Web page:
The U.S. Air Force Academy in Colorado Springs found itself in an unusual position earlier this year — professors had the chance to study the H1N1 virus up close after a large-scale outbreak quarantined hundreds of cadets.
Scientists from the Air Force School of Aerospace Medicine Epidemiology Consult Service worked with academy staff and discovered that the virus sheds longer than first thought.
Nasal washes indicated the presence of viable virus shedding — meaning the patient was still contagious — a week after the onset of the disease. In fact, 19 percent of those who reported being symptom-free for more than 24 hours were still found to have viable virus shedding, indicating that the virus might persist even after the patient is feeling well and has returned to work.
The results of the study, published in the American Journal of Preventive Medicine, could help public health planners to develop protocols for isolation in high-risk settings if the scale or severity of the flu increases.
The outbreak at the academy represented one of the largest recognized clusters at a U.S. college.
Investigators believe this is the only study to examine how long the virus exists after onset of the symptoms.
The outbreak started between July 6 and 7, after 1,376 new basic cadet trainees arrived at the academy to start a six-week military training program. As more cadets became ill — overall there were 134 confirmed cases of the virus and 33 suspected cases — treatment and containment efforts started.
A total of 228 cadets were quarantined during the outbreak, with no cases among health care workers who treated them.
Investigators determined the outbreak was started by a social mixing event, which has implications for colleges and universities across the country.
The academy credits quick isolation of the infected cadets to keeping the outbreak from spreading.
“Novel H1N1 is now endemic in all 50 U.S. states. University and college-based outbreaks of H1N1 have occurred and more can be expected this fall as students gather from diverse geographic areas, reside in dorm settings and attend mass gatherings such as football games, pep rallies and student assemblies,” the study says. “The combination of aggressive separation of ill BCTs (basic cadet trainees), public health education and prompt implementation of health care infection control practices limited the duration and scope of the H1N1 infection at USFA. Comprehensive plans and rapid implementation are critical.”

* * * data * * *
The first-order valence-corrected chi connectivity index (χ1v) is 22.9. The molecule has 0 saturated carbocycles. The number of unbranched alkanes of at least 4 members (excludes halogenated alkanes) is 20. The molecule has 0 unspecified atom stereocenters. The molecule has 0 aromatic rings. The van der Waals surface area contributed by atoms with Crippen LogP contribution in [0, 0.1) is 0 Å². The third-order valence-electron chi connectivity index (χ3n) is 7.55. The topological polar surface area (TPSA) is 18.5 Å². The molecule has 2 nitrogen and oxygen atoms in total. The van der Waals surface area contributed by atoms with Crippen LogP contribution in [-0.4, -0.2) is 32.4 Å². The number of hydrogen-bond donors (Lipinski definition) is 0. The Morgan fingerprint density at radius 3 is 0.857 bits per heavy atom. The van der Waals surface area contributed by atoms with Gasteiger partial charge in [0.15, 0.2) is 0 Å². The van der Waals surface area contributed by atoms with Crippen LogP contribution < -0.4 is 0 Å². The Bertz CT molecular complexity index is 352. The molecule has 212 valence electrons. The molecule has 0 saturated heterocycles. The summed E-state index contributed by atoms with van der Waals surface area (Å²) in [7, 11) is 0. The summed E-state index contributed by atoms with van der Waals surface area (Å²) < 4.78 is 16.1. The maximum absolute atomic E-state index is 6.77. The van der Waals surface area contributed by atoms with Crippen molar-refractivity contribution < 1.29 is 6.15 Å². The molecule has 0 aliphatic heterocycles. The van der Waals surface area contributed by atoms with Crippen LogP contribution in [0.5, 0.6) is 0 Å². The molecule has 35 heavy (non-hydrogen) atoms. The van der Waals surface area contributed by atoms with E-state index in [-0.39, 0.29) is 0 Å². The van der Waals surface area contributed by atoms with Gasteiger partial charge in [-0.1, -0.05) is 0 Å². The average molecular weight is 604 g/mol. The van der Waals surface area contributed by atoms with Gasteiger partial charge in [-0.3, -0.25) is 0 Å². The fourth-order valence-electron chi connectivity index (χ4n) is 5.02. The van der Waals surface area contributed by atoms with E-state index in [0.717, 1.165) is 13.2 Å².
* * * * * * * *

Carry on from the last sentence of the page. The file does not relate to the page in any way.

The authors admit that isolating patients at other colleges and universities might not be feasible, but they recommend both planning for an outbreak and implementing other infection control practices.
Web instead of doctor visits
State public health officials are encouraging people who are sick to visit AMAfluhelp.org, a flu health assessment Web site that is intended to help alleviate the long wait times in doctors’ offices and emergency rooms.
The Web tool — accessible through www.colorado.gov/nofluforyou – will help patients determine the severity of their flu symptoms and allow them to share that information with their doctors. The programs give patients the ability to talk with their doctors via the Internet and receive advice about when to return to work or school — without visiting their doctors’ office.
Colorado doctors’ offices, clinics and emergency rooms — like those nationwide — are busier this year dealing with seasonal flu and H1N1. About 580 H1N1 cases have been confirmed in Colorado.
Public clinics rescheduled
The El Paso County Department of Health and Environment has tentatively rescheduled its public clinics to vaccinate people against the H1N1 flu virus.
Earlier clinics had to be canceled because of lack of vaccine. Public health officials hope the vaccinations will be available by Nov. 11.
Clinics are scheduled for:
10 a.m., Nov. 11 at Coronado High School, 1590 W. Fillmore St.
8:30 a.m., Nov. 13 at New Life Church, 11025 Voyager Parkway
4 p.m., Nov. 17 at Harrison High School, 2755 Janitell Road
10 a.m., Nov. 19 at The Hangar, 6436 S. Hwy 87, Suite R
Because of limited supplies, and the difficulty in receiving the vaccination, the following high-risk groups are recommended to be vaccinated first:
Preschool children ages 6 months through 4 years.
School-age children and young adults ages 5 to 18 with chronic health conditions.
Health care workers with direct patient contact.
Parents and caretakers for children younger than 6 months.
Health officials warn that the availability of the vaccination is subject to change, and are asking that participants visit www.elpasocounthealth.org before visiting the clinics to make sure they are still scheduled.
For additional information about the flu, call the Pikes Peak United Way’s health and human services help line at 211.
Amy Gillentine covers health care for the Colorado Springs Business Journal.